The Weird Music Industry Experience of Terrance Trent D’Arby

In 1987, Terrance Trent D’Arby released a debut album. The public went nuts, snapping up a million copies in less than three days on the strength of songs like this.

Then he disappeared. Vanished. What happened? New Statesmen takes a look.

Imagine this. You’re 25 years old and your debut album of perfectly polished soul-rock-pop-funk sells one million copies in the first three days of release. It delivers three Top Ten hits, winning you numerous platinum gongs and a Grammy Award, and parachutes you right into the arena of the 1980s megastars you idolise. You drive the music press into a frenzy: they say you combine the voice of Sam Cooke and the moves of James Brown with the louche beauty of Jimi Hendrix. You are mentored by Springsteen, Leonard Cohen and Pete Townshend; you spend hours on the phone with Prince and sing on Brian Wilson albums. You even meet your hero Muhammad Ali, whose attitude you’ve ingested, saying: “Tell people long enough and loud enough you’re the greatest and eventually they’ll believe you.” In case anyone is in any doubt about just how important you are, you draw a parallel between your destiny and that of Martin Luther King.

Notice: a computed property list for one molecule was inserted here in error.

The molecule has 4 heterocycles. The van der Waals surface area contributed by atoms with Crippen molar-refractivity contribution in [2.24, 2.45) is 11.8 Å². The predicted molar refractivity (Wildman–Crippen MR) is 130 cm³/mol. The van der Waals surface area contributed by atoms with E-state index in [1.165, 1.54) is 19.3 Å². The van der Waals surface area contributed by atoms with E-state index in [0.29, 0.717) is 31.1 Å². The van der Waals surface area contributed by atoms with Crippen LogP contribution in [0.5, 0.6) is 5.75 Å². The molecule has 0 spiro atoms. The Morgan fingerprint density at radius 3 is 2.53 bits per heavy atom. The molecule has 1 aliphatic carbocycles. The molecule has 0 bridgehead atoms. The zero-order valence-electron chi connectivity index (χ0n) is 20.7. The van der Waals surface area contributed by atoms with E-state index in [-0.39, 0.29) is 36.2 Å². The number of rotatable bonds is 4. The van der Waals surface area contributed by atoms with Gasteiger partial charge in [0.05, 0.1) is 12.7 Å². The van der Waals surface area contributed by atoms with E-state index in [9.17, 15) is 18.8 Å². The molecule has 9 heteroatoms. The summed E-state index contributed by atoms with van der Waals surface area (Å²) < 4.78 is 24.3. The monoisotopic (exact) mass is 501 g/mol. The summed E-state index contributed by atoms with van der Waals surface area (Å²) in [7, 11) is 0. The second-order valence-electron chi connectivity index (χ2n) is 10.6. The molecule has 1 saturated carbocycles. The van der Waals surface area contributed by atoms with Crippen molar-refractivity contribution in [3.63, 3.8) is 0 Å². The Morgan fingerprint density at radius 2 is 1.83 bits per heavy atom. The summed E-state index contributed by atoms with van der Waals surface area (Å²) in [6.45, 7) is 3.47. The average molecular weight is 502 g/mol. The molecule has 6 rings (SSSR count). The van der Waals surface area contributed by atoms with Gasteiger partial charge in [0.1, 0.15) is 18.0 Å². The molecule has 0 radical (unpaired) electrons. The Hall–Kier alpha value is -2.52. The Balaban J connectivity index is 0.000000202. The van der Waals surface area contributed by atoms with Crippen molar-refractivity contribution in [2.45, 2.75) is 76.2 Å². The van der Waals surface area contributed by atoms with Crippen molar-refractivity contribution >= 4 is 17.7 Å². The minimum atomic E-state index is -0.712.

Early one morning, at the end of one of your six-hour, joss-stick-infused overnight interviews, a journalist asks you what happens if your follow-up album isn’t as successful as your first. For once, you are lost for words. “That’s like asking me what I would do if my dick fell off . . .”

With a tease like that, how can you not want to read on?

Alan Cross

is an internationally known broadcaster, interviewer, writer, consultant, blogger and speaker. In his 30+ years in the music business, Alan has interviewed the biggest names in rock, from David Bowie and U2 to Pearl Jam and the Foo Fighters. He’s also known as a musicologist and documentarian through programs like The Ongoing History of New Music.

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